From New Jersey Division of Fish and Wildlife
-- Residents and outdoor enthusiasts in North Jersey, especially in areas regularly frequented by black bears, are advised to strictly adhere to guidelines for eliminating or securing potential black bear food sources fall when bears feed extensively to build fat layers for hibernation.
Black bears may be especially on the hunt this season for high calorie foods, such as food scraps in household trash and bird seed from outdoor bird feeders, because of localized scarcities of acorns and other tree nuts, important black bear food sources.
Following rules for living in black bear country--particularly Morris, Sussex, Warren, Hunterdon, northern Passaic, northern Somerset and western Bergen counties --will help minimize conflicts with black bears:
* Use bear-proof garbage containers. If not using bear-proof garbage containers, store all garbage in containers with tight fitting lids in a secure area such as a basement, the inside wall of a garage, or a shed.
* Put garbage out on collection day, not the evening before.
* Wash garbage containers with a disinfectant at least once a week to eliminate odors. Drape an ammonia or bleach soaked cloth over containers to eliminate odors.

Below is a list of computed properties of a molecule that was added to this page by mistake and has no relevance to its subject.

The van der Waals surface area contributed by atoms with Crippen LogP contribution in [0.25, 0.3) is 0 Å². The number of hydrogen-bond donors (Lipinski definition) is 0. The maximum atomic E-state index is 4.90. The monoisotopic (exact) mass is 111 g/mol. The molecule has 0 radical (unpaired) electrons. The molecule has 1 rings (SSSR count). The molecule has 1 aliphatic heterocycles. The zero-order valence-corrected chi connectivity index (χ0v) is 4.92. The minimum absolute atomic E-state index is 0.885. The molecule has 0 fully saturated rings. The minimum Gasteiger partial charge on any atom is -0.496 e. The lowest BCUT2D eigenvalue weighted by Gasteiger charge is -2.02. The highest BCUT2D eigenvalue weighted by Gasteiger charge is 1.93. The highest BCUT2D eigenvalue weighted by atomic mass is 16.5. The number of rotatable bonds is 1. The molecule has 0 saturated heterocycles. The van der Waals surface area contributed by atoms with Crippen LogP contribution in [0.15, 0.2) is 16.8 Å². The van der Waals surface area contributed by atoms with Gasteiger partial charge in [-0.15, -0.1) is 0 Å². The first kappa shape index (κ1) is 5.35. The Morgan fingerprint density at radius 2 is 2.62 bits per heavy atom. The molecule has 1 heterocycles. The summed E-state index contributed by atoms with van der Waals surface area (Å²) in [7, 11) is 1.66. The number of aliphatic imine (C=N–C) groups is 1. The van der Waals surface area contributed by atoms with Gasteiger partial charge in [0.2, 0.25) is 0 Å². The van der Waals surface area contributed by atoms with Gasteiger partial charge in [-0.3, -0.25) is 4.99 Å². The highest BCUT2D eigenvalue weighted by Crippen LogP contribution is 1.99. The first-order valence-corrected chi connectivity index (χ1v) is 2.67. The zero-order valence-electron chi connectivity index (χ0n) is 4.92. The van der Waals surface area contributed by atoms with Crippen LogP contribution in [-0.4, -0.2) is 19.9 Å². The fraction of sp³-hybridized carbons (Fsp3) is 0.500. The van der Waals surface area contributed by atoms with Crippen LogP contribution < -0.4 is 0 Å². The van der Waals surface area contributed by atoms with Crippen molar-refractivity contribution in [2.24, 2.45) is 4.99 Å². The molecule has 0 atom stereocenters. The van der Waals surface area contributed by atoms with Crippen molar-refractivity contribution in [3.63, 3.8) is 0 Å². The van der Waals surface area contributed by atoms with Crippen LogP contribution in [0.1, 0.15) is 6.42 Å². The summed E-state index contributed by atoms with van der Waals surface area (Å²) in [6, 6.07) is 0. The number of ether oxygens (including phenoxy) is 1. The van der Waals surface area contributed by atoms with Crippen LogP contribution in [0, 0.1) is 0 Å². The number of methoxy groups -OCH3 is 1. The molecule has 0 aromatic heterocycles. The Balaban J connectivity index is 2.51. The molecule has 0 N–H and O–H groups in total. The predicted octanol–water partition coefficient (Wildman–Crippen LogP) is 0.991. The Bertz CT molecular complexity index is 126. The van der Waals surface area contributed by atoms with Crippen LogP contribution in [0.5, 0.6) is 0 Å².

* Do not place meat or sweet food scraps in compost piles.
* Feed birds only from Dec. 1 to April 1 when bears are least active.
* For feeding birds when bears are active, suspend bird feeders at least 10 feet off the ground. Clean up spilled seeds and shells daily.
* Feed outdoor pets during daylight hours only. Immediately remove food scraps and bowls after feeding.
* Clean outdoor grills thoroughly after each use. Grease and food residue attracts bears.
* Do not leave food unattended while camping or picnicking.
* Store all food items in coolers inside vehicles where they cannot be seen or in bear-proof food storage lockers at State Park facilities
* Never feed a black bear. It is dangerous and against the law.
* Report bear damage or nuisance behavior to a local police department or to the Division of Fish and Wildlife at (877) 927-6337.
For more information see the NJDEP news release at http://www.nj.gov/dep/newsrel/2011/11_0117.htm .